Never was bloody deed so soon forgotten. The murder of a prince of the royal house of Naples made no more impression than the death of a Vatican stable boy would have done. No one avoided Cæsar; none of the priests refused him admission to the Church, and all the cardinals continued to show him the deepest reverence and respect. Prelates vied with each other to receive the red hat from the hand of the all-powerful murderer, who offered the dignity to the highest bidders. He needed money for carrying out his schemes of confiscation in the Romagna. His condottieri, Paolo Orsini, Giuliano Orsini, Vitellozzo Vitelli, and Ercole Bentivoglio were with him during these autumn days. His father had equipped seven hundred heavy men at arms for him, and, August 18th, the Venetian ambassador reported to the signory that he had been requested by the Pope to ask the doge to withdraw their protection from Rimini and Faenza. Negotiations were in progress with France to secure her active support for Cæsar. August 24th the French ambassador, Louis de Villeneuve, made his entry into Rome; near S. Spirito a masked man rode up and embraced him. The man was Cæsar. However openly he committed his crimes, he frequently went about Rome in disguise.<br>
The murder of the youthful Alfonso of Aragon was by far the most tragic deed committed by the Borgias, and his fate was more terrible than even that of Astorre Manfredi. If Lucretia really loved her husband, as there is every reason to suppose she did, his end must have caused her the greatest anguish; and, even if she had no affection for him, all her feelings must have been aroused against the murderer to whose fiendish ambition the tragedy was due. She must also have rebelled against her father, who regarded the crime with such indifference.<br>
None of the reports of the day describe the circumstances in which she found herself immediately after the murder, nor events in the Vatican just preceding it. Although Lucretia was suffering from a fever, she did not die of grief, nor did she rise to avenge her husband’s murder, or to flee from the terrible Vatican.<br>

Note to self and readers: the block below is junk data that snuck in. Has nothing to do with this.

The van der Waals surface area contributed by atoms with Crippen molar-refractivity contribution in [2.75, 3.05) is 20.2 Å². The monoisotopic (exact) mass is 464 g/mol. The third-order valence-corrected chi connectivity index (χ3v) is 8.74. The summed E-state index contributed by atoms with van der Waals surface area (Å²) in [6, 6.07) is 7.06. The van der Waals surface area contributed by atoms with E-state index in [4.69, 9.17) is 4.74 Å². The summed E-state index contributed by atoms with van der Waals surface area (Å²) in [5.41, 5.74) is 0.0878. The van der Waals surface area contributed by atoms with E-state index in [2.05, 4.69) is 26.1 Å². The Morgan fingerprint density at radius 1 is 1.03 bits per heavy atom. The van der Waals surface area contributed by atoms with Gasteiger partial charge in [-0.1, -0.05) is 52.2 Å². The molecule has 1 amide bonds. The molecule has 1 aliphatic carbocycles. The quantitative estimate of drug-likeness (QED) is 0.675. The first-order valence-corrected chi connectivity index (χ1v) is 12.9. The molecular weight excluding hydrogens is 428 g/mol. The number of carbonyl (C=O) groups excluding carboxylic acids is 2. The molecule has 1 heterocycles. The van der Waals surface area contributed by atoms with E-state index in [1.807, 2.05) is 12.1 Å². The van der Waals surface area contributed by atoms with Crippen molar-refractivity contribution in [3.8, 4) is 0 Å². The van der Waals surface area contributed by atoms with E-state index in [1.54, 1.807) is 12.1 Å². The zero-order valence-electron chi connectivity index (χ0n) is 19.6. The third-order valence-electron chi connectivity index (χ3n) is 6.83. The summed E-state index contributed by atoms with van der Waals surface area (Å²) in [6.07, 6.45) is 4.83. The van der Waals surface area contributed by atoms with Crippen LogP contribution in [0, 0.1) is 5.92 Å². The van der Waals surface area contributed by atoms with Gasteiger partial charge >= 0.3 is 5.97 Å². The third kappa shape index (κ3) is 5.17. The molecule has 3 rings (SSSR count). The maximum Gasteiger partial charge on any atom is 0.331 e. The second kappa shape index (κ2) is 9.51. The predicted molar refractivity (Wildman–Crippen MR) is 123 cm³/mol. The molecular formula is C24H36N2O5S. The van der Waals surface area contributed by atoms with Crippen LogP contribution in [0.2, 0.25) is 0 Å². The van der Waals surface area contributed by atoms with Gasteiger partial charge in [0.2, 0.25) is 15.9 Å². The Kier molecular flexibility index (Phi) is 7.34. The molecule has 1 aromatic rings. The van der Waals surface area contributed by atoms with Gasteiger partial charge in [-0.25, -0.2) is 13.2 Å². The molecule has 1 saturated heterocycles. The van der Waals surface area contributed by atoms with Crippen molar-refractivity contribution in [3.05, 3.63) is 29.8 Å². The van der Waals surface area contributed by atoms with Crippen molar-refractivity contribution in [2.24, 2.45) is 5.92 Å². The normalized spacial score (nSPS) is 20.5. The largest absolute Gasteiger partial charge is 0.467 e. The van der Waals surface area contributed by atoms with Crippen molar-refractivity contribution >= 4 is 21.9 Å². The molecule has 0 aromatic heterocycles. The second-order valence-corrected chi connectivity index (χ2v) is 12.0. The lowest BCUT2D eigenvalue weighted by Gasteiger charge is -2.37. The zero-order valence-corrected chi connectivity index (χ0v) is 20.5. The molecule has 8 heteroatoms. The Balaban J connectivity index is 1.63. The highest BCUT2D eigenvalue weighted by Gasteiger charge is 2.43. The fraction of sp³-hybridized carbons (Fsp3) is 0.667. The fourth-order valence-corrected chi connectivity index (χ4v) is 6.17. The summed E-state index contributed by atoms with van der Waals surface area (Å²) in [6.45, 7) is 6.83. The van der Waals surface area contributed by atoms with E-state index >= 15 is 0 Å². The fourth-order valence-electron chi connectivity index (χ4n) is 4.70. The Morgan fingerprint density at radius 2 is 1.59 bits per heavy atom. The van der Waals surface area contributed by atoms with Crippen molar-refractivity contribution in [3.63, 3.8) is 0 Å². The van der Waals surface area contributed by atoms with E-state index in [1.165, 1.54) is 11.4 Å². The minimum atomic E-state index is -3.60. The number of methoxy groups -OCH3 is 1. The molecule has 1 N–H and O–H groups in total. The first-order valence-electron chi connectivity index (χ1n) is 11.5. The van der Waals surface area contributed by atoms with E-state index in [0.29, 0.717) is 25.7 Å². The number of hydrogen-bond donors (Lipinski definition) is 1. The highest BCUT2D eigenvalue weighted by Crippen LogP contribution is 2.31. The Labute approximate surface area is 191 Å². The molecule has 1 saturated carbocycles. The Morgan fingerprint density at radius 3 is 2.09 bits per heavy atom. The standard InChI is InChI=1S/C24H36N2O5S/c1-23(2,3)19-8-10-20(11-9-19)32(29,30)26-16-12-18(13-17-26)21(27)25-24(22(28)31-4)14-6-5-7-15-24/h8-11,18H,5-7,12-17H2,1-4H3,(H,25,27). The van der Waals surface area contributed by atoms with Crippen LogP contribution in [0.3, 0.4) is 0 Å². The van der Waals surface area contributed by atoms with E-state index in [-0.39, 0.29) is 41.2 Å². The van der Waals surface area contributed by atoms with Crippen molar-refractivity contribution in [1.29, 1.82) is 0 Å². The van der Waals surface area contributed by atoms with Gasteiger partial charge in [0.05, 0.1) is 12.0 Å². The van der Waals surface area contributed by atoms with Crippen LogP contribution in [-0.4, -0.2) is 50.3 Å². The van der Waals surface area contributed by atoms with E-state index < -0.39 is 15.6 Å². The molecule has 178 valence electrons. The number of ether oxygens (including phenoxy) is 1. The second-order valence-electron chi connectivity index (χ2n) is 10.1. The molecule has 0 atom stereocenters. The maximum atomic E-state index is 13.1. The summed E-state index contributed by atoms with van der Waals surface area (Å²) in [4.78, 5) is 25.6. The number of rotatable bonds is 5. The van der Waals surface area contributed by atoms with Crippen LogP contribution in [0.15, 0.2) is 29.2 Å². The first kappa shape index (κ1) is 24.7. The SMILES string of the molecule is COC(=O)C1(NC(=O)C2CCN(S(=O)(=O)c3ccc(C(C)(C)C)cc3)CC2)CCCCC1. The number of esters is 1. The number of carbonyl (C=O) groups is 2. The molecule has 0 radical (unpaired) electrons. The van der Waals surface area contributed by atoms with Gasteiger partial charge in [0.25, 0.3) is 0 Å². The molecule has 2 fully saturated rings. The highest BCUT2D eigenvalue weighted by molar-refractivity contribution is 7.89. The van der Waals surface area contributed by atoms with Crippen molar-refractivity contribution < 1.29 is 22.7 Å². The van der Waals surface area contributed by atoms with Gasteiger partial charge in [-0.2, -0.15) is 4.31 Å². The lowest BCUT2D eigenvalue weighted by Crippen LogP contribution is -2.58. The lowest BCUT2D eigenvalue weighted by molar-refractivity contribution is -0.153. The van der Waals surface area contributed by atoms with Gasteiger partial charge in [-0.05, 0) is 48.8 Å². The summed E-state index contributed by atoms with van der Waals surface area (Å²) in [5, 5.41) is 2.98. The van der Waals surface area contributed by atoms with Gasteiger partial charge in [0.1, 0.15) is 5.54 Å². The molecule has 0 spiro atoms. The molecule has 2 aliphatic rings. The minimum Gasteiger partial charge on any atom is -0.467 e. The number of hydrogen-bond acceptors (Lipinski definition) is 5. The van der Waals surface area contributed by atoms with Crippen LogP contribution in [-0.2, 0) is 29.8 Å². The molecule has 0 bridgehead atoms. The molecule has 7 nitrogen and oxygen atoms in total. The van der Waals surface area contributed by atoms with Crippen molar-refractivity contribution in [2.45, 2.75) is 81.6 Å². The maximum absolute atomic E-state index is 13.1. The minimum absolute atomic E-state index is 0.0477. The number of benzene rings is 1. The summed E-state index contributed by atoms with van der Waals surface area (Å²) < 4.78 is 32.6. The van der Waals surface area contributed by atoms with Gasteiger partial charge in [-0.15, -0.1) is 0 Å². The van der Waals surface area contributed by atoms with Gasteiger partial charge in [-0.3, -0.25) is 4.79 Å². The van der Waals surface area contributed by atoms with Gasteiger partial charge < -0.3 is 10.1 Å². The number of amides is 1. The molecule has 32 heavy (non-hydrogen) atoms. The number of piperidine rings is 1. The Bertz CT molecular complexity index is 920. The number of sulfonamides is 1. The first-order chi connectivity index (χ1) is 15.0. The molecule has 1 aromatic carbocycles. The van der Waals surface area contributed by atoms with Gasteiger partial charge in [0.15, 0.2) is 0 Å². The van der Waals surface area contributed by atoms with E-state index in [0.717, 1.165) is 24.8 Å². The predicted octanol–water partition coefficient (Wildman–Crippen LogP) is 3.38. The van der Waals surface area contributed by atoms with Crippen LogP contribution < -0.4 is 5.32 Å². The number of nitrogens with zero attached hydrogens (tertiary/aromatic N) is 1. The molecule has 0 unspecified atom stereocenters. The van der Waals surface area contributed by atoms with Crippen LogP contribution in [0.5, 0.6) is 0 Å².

She was in a position similar to that of her sister-in-law, Doña Maria Enriquez, after Gandia’s death; but while the latter and her sons had found safety in Spain, Lucretia had no retreat to which she could retire without the consent of her father and brother.<br>
It would be wrong to blame the unfortunate woman because at this fateful moment of her life she did not make herself the subject of a tragedy. Of a truth, she appears very weak and characterless. We must not look for great qualities of soul in Lucretia, for she possessed them not. We are endeavouring to represent her only as she actually was, and, if we judge rightly, she was merely a woman differentiated from the great mass of women, not by the strength, but by the graciousness, of her nature. This young woman, regarded by posterity as a Medea or as a loathsomely passionate creature, probably never experienced any real feeling.<br>
During the years she lived in Rome she was always subject to the will of others, for her destiny was controlled, first, by her father, and subsequently by her brother. We know not how much of an effort, in view of the circumstances by which she was trammelled, she could make to maintain the dignity of woman. If Lucretia, however, ever did possess the courage to assert her individuality and rights before those who injured her, she certainly would have done so when her husband was murdered. Perhaps she did assail her sinister brother with recriminations and her father with tears. She was troublesome to Cæsar, who wished her away from the Vatican, consequently Alexander banished her for a time; and apparently she herself was not unwilling to go.